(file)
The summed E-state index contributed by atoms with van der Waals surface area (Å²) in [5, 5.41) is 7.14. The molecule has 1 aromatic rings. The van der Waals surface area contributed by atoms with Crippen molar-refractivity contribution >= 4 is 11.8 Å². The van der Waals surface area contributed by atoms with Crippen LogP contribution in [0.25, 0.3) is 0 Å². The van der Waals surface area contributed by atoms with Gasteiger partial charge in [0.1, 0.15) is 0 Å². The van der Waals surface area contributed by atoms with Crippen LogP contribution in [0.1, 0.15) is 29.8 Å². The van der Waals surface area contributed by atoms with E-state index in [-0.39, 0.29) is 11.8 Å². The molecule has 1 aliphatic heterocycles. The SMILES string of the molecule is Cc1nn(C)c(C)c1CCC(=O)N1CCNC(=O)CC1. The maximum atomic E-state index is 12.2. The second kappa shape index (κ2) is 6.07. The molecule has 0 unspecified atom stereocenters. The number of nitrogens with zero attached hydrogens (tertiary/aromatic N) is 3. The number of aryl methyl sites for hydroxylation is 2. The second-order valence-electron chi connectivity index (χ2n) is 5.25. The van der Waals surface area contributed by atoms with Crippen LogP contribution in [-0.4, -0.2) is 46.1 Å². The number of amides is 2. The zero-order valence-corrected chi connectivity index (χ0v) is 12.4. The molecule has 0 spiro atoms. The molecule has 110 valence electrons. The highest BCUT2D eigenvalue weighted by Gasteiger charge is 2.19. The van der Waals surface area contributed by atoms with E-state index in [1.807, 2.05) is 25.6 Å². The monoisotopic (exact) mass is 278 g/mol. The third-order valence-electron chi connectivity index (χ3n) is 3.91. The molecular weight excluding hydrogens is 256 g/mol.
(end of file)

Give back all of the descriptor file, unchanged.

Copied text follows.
The summed E-state index contributed by atoms with van der Waals surface area (Å²) in [5, 5.41) is 7.14. The molecule has 1 aromatic rings. The van der Waals surface area contributed by atoms with Crippen molar-refractivity contribution >= 4 is 11.8 Å². The van der Waals surface area contributed by atoms with Crippen LogP contribution in [0.25, 0.3) is 0 Å². The van der Waals surface area contributed by atoms with Gasteiger partial charge in [0.1, 0.15) is 0 Å². The van der Waals surface area contributed by atoms with Crippen LogP contribution in [0.1, 0.15) is 29.8 Å². The van der Waals surface area contributed by atoms with E-state index in [-0.39, 0.29) is 11.8 Å². The molecule has 1 aliphatic heterocycles. The SMILES string of the molecule is Cc1nn(C)c(C)c1CCC(=O)N1CCNC(=O)CC1. The maximum atomic E-state index is 12.2. The second kappa shape index (κ2) is 6.07. The molecule has 0 unspecified atom stereocenters. The number of nitrogens with zero attached hydrogens (tertiary/aromatic N) is 3. The number of aryl methyl sites for hydroxylation is 2. The second-order valence-electron chi connectivity index (χ2n) is 5.25. The van der Waals surface area contributed by atoms with Crippen LogP contribution in [-0.4, -0.2) is 46.1 Å². The number of amides is 2. The zero-order valence-corrected chi connectivity index (χ0v) is 12.4. The molecule has 0 spiro atoms. The molecule has 110 valence electrons. The highest BCUT2D eigenvalue weighted by Gasteiger charge is 2.19. The van der Waals surface area contributed by atoms with E-state index in [1.807, 2.05) is 25.6 Å². The monoisotopic (exact) mass is 278 g/mol. The third-order valence-electron chi connectivity index (χ3n) is 3.91. The molecular weight excluding hydrogens is 256 g/mol.